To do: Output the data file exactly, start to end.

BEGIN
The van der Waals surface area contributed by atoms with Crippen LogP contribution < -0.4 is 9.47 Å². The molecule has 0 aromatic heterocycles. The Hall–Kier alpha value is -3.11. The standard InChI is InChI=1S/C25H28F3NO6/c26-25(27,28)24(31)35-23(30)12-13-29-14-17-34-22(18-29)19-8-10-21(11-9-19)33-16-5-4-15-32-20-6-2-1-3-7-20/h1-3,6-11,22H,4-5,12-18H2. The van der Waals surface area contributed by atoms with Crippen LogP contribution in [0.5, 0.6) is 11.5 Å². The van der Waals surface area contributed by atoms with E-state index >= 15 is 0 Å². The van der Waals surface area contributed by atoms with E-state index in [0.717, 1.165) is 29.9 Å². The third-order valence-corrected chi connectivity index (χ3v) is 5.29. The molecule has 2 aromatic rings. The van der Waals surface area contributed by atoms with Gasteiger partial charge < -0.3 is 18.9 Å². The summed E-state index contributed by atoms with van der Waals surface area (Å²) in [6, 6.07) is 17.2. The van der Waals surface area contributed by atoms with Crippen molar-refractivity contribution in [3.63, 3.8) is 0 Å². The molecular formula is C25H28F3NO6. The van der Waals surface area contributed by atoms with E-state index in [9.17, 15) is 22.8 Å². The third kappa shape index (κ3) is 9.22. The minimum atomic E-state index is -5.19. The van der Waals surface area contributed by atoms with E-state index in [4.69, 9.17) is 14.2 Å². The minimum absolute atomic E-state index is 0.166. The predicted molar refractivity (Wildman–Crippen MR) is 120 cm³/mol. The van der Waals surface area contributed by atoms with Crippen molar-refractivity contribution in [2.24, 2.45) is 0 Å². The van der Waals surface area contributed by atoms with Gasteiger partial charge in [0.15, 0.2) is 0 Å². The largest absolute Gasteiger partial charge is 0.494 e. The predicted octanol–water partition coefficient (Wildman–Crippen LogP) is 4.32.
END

The van der Waals surface area contributed by atoms with Crippen LogP contribution < -0.4 is 9.47 Å². The molecule has 0 aromatic heterocycles. The Hall–Kier alpha value is -3.11. The standard InChI is InChI=1S/C25H28F3NO6/c26-25(27,28)24(31)35-23(30)12-13-29-14-17-34-22(18-29)19-8-10-21(11-9-19)33-16-5-4-15-32-20-6-2-1-3-7-20/h1-3,6-11,22H,4-5,12-18H2. The van der Waals surface area contributed by atoms with Crippen LogP contribution in [0.5, 0.6) is 11.5 Å². The van der Waals surface area contributed by atoms with E-state index >= 15 is 0 Å². The van der Waals surface area contributed by atoms with E-state index in [0.717, 1.165) is 29.9 Å². The third-order valence-corrected chi connectivity index (χ3v) is 5.29. The molecule has 2 aromatic rings. The van der Waals surface area contributed by atoms with Gasteiger partial charge < -0.3 is 18.9 Å². The summed E-state index contributed by atoms with van der Waals surface area (Å²) in [6, 6.07) is 17.2. The van der Waals surface area contributed by atoms with Crippen molar-refractivity contribution in [3.63, 3.8) is 0 Å². The molecular formula is C25H28F3NO6. The van der Waals surface area contributed by atoms with E-state index in [9.17, 15) is 22.8 Å². The third kappa shape index (κ3) is 9.22. The minimum atomic E-state index is -5.19. The van der Waals surface area contributed by atoms with E-state index in [4.69, 9.17) is 14.2 Å². The minimum absolute atomic E-state index is 0.166. The predicted molar refractivity (Wildman–Crippen MR) is 120 cm³/mol. The van der Waals surface area contributed by atoms with Crippen molar-refractivity contribution in [2.24, 2.45) is 0 Å². The van der Waals surface area contributed by atoms with Gasteiger partial charge in [0.15, 0.2) is 0 Å². The largest absolute Gasteiger partial charge is 0.494 e. The predicted octanol–water partition coefficient (Wildman–Crippen LogP) is 4.32.